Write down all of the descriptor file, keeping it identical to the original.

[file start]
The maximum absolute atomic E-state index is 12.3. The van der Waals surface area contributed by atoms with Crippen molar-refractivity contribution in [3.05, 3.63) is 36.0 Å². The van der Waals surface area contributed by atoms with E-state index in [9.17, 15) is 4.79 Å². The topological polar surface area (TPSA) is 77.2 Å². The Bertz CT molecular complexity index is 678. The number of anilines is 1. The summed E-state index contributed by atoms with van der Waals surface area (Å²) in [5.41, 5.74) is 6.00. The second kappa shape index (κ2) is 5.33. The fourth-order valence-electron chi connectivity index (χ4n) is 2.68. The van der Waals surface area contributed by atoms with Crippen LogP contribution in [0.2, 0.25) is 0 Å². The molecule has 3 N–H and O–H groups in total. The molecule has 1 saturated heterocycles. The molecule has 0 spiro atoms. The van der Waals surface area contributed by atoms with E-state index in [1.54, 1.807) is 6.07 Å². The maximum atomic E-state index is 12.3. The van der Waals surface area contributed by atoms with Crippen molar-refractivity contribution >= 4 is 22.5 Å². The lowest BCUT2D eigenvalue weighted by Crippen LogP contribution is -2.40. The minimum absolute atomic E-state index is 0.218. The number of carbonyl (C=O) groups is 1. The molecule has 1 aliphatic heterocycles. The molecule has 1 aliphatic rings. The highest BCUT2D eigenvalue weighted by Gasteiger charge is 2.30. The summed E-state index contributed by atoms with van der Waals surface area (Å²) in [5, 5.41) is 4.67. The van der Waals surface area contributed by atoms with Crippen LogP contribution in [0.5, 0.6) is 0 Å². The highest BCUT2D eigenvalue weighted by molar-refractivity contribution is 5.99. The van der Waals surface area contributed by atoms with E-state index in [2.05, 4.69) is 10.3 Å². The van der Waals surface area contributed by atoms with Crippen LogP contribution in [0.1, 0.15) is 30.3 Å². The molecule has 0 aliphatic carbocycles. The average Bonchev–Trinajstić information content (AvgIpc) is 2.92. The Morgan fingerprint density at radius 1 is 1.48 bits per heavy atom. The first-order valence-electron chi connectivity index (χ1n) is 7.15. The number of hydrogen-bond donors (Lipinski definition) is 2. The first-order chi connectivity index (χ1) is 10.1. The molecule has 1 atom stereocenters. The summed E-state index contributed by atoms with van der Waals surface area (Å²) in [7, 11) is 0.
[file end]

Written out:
The maximum absolute atomic E-state index is 12.3. The van der Waals surface area contributed by atoms with Crippen molar-refractivity contribution in [3.05, 3.63) is 36.0 Å². The van der Waals surface area contributed by atoms with E-state index in [9.17, 15) is 4.79 Å². The topological polar surface area (TPSA) is 77.2 Å². The Bertz CT molecular complexity index is 678. The number of anilines is 1. The summed E-state index contributed by atoms with van der Waals surface area (Å²) in [5.41, 5.74) is 6.00. The second kappa shape index (κ2) is 5.33. The fourth-order valence-electron chi connectivity index (χ4n) is 2.68. The van der Waals surface area contributed by atoms with Crippen LogP contribution in [0.2, 0.25) is 0 Å². The molecule has 3 N–H and O–H groups in total. The molecule has 1 saturated heterocycles. The molecule has 0 spiro atoms. The van der Waals surface area contributed by atoms with E-state index in [1.54, 1.807) is 6.07 Å². The maximum atomic E-state index is 12.3. The van der Waals surface area contributed by atoms with Crippen molar-refractivity contribution >= 4 is 22.5 Å². The lowest BCUT2D eigenvalue weighted by Crippen LogP contribution is -2.40. The minimum absolute atomic E-state index is 0.218. The number of carbonyl (C=O) groups is 1. The molecule has 1 aliphatic heterocycles. The molecule has 1 aliphatic rings. The highest BCUT2D eigenvalue weighted by Gasteiger charge is 2.30. The summed E-state index contributed by atoms with van der Waals surface area (Å²) in [5, 5.41) is 4.67. The van der Waals surface area contributed by atoms with Crippen LogP contribution in [0.5, 0.6) is 0 Å². The highest BCUT2D eigenvalue weighted by molar-refractivity contribution is 5.99. The van der Waals surface area contributed by atoms with E-state index in [2.05, 4.69) is 10.3 Å². The van der Waals surface area contributed by atoms with Crippen LogP contribution in [0.1, 0.15) is 30.3 Å². The molecule has 0 aliphatic carbocycles. The average Bonchev–Trinajstić information content (AvgIpc) is 2.92. The Morgan fingerprint density at radius 1 is 1.48 bits per heavy atom. The first-order valence-electron chi connectivity index (χ1n) is 7.15. The number of hydrogen-bond donors (Lipinski definition) is 2. The first-order chi connectivity index (χ1) is 10.1. The molecule has 1 atom stereocenters. The summed E-state index contributed by atoms with van der Waals surface area (Å²) in [7, 11) is 0.